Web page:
Writing a Jane Eyre Essay

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Short Synopsis of Jane Eyre

Author Charlotte Bronte wrote this fictional piece in the mid-19th century Victorian Age in England. Jayne enjoyed a nice life until her parents died and she had to go live with her nasty aunt who hated her. Once Jayne spoke out, she was sent to a horrible boarding school, where she was again mistreated.

At age 18, Jayne became a governess and landed at Thornfield Manor, owned by wealthy Edward Rochester. Rochester proposed marriage, but Jane discovered that he kept his insane wife in the attic and promptly left. She then went to live with the Rivers family and took a job running a school nearby. St. John Rivers also proposed marriage and a move to India for missionary work, but Jane, beginning to come into her own, abruptly declined.

She then returned to Thornfield Manor, but it was in ruins. Rochester was now living at another manor, having lost an arm and gone blind. It was here that Jane finally found love and marriage on equal footing.

Sample Jane Eyre Essay

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Jane Eyre Themes

There are several themes in this novel:

  1. Societal Class Structures: Jayne was accepted as a servant at Thornberry and was expected to act as a member of that class. Over time, however, she came to see her own value and worth and ultimately came to enjoy equal footing.
  2. Control: Throughout her life, Jayne was under the control of others, and she was submissive for the most part. In time, however, she realized that she had the right to control her own life and, by asserting that self-control, found happiness
  3. Morality and Ethics: Jayne experienced a lack of morality and ethics when she lived with her aunt and at the boarding school. She also experienced a type of morality and ethics in the character of St. John. Her own sense of ethics caused her to refuse marriage to Rochester (the first time around) and to St. John, whom she knew she could never really love. 
  4. Feminism: Jayne was a bit ahead of her times, growing from a submissive Victorian young lady to an assertive adult female who knew what she wanted and got it.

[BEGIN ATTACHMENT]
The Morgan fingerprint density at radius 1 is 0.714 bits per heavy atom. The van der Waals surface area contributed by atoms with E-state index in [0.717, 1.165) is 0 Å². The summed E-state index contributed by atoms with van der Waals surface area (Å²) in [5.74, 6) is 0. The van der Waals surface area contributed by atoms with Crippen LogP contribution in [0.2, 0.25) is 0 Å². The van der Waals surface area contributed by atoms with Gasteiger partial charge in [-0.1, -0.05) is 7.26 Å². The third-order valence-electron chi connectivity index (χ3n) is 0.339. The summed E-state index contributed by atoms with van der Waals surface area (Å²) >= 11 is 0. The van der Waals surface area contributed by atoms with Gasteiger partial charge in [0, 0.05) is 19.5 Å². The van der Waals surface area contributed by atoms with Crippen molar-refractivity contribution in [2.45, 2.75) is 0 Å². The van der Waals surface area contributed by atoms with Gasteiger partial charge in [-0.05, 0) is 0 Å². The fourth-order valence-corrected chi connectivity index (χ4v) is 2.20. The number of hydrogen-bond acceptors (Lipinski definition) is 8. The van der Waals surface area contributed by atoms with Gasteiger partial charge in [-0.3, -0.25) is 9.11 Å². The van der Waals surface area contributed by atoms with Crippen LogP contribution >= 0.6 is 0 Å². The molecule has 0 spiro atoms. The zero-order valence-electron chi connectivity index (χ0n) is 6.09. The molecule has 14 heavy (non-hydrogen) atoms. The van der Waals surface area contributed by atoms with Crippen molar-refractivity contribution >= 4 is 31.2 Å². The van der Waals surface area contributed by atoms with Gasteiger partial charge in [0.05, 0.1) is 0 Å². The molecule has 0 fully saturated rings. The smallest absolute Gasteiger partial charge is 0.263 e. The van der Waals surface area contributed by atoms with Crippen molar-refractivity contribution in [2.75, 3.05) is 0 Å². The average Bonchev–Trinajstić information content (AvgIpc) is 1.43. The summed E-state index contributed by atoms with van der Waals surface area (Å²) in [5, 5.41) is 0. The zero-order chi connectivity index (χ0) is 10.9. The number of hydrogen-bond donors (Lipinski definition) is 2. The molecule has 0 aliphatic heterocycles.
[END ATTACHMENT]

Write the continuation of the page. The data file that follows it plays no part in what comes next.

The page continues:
5. Minor themes include the concept of marriage, spiritualism, and the need for some people to maintain appearances.

Jane Eyre Essay Topics

You may be given some Jayne Eyre essay questions from which to choose or perhaps some Jayne Eyre essay prompts from your instructor. They will probably cover most of the topics listed below. However, if you have your own choice for your book review/essay topic, then here are some great options:

Best Jayne Eyre Essay Topics

  1. Compare and contrast the characters/personalities of St. John and Edward Rochester
  2. Analyze Jayne in terms of modern-day feminism
  3. How is this novel considered “gothic?”
  4. Compare any other two female characters in the novel
  5. Analyze Jayne’s moral and psychological development during the novel.
  6. How is Jayne Eyre autobiographical?
  7. How do experience and failure impact Jayne’s growth?
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Writing a Jane Eyre Essay

Even though you are writing a type of book review, your piece is still an essay. It must have an introduction, body paragraphs, and a conclusion

The other obvious component of your essay is a thesis statement. If you select one of the topics above, then turn the topic into a question (if it is already not in the form of a question). Your answer to that question can form your thesis statement.

Once you have your thesis statement, it will have to be supported by at least three (if not more) points, each taking up a paragraph. And the supporting details must come directly from the novel and other research you may have done. 

You will want to develop a rough outline of your points so that you stay on topic. And if you have done some research, do not forget to cite those sources.

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